Covello agrees that the pay-with-points functionality can spur consumers to engage with loyalty programs more frequently. That’s important because people tend to forget about loyalty programs and often fail to spend the points they earn.

“There are more than $100 billion worth of available points in the marketplace today,” Covello says. “The average American household is enrolled in approximately 18 loyalty programs but is active in only about 50% of those programs, so there is a tremendous pool of points available to consumers to use today.”

In his view, card issuers are better poised to take advantage of these latent points if they implement pay with points for customers.

Wake-Up Call:

Pay with points can boost customer engagement with dormant rewards programs.

Covello also argues that pay-with-points programs help support increased credit card usage across the board.

For example, with credit card companies, consumers often use their points to make a larger or aspirational purchase. “Say they want to purchase a new TV, they might use their points to subsidize the purchase and put the remainder of the transaction on their credit card,” Covello explains.

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Not Always the Best Value

In some cases, however, using pay with points at checkout may not be the best option for consumers. Some who track loyalty programs say the value will be significantly less than if the points were redeemed in another way.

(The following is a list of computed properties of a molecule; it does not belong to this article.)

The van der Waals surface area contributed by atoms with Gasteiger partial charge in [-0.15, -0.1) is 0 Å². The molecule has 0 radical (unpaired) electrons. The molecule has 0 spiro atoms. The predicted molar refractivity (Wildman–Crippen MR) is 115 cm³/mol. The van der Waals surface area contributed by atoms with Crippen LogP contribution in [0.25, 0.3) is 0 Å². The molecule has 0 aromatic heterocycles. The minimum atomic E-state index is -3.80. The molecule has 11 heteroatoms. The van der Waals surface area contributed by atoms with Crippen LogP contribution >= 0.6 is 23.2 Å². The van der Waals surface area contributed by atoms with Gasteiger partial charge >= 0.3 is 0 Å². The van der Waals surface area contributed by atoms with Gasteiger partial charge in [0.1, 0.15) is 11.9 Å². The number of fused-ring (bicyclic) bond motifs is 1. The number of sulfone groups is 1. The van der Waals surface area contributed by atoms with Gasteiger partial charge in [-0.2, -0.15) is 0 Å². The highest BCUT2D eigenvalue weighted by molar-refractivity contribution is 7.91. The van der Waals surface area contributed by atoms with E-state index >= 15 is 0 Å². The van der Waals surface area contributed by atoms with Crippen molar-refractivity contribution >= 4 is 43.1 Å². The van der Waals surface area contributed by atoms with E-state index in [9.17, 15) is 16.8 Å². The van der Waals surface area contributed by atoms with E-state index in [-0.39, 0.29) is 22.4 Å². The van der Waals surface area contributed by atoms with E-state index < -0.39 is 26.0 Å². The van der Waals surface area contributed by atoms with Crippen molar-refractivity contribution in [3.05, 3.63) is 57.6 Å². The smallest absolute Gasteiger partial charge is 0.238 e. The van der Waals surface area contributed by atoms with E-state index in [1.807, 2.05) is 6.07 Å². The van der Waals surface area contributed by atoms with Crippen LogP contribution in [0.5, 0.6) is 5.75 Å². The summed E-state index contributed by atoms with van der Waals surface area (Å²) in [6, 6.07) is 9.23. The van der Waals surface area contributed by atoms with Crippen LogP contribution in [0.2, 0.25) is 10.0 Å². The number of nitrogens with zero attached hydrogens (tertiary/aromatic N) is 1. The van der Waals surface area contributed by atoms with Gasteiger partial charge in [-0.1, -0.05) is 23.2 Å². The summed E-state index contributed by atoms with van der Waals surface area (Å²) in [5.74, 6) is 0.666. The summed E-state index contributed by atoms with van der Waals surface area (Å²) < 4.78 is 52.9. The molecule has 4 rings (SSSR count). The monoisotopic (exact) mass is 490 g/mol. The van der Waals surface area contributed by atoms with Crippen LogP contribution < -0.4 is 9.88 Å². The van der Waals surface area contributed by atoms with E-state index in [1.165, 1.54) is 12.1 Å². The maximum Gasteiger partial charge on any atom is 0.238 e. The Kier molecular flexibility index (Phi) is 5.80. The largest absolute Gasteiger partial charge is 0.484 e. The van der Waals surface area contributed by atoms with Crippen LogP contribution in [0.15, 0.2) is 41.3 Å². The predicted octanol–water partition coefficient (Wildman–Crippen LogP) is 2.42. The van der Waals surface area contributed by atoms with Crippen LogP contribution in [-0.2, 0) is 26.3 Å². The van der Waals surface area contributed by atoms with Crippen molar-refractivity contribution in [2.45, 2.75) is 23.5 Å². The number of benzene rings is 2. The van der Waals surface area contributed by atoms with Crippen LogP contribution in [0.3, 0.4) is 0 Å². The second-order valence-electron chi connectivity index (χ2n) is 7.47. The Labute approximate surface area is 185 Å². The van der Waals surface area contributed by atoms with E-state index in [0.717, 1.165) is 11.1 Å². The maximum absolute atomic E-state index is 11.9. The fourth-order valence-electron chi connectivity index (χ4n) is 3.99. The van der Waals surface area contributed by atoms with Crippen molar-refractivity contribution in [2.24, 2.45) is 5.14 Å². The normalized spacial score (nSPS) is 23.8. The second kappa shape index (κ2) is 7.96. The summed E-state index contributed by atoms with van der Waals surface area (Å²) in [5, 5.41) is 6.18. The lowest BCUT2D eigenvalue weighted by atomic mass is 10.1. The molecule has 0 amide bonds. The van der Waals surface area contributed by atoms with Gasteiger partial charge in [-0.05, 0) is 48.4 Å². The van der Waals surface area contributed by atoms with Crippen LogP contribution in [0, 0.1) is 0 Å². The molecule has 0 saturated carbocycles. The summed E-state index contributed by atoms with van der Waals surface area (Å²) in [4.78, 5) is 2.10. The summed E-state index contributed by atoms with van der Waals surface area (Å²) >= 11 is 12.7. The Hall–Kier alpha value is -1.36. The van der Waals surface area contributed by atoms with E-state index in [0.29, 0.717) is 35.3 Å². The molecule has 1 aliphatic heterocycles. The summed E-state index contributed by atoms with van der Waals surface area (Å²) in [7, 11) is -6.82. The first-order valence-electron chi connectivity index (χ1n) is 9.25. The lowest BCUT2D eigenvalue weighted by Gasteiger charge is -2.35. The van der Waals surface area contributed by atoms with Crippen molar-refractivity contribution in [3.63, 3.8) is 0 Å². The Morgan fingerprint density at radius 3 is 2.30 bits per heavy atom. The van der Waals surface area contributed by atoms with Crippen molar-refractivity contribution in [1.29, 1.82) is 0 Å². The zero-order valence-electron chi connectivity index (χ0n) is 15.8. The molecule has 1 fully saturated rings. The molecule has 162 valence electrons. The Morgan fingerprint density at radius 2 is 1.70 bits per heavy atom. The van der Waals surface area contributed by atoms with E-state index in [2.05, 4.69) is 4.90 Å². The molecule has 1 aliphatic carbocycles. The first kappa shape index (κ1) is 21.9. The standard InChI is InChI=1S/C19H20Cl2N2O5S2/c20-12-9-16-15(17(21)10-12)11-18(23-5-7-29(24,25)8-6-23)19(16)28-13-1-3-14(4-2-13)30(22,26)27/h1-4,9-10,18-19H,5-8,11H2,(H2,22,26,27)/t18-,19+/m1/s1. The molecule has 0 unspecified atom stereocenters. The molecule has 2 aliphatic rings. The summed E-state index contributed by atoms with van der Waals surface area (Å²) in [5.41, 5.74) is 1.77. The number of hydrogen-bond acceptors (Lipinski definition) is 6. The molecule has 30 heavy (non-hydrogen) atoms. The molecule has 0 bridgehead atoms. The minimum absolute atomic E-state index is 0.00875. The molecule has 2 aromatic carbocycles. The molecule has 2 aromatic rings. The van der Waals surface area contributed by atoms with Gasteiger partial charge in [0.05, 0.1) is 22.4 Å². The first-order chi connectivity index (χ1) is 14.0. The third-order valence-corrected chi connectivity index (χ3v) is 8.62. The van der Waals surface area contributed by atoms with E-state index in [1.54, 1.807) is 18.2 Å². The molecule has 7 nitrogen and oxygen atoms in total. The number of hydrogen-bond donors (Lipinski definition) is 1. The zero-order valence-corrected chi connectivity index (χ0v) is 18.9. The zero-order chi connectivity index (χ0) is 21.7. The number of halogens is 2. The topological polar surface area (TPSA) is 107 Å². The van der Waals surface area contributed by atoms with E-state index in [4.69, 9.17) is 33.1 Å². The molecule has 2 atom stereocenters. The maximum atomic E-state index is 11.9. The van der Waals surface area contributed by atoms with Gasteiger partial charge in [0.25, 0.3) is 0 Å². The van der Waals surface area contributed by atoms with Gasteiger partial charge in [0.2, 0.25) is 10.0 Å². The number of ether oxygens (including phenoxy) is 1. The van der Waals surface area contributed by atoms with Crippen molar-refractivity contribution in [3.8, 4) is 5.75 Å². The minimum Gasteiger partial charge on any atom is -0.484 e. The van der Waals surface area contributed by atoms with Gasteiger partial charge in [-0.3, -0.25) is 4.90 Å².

An analysis from The Motley Fool found that, in most cases, the consumer would receive on average a flat rate of $0.01 per point when redeeming credit card rewards directly with a retailer at checkout, and even less with some issuers, “which is not exactly a high-value redemption.”

“For instance, if you have a travel rewards card, you’ll typically get the most value by redeeming miles for travel through your issuer’s rewards portal or by transferring them to a hotel or airline partner,” the article advises consumers. “This can yield impressive returns, with some redemptions scoring a per-point value of $0.04 or more.”

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Another downside is that by using accrued rewards points, rather than the rewards credit card itself, “you’ll lose out on any cash back or points you may have earned by using your card to pay for the purchase,” Motley Fool cautions.

Popular website The Points Guy, in an blog analyzing American Express’ pay-with-points program, also argues that airfare and other travel expenses are a better use of points.

“If you have any Membership Rewards points-earning cards, you can redeem your points at a fixed rate of 6 cents each to wipe charges off your statement,” the blog says. “However, TPG values Membership Rewards points at 2 cents each, so you’d be sacrificing a lot of value if you go this route.”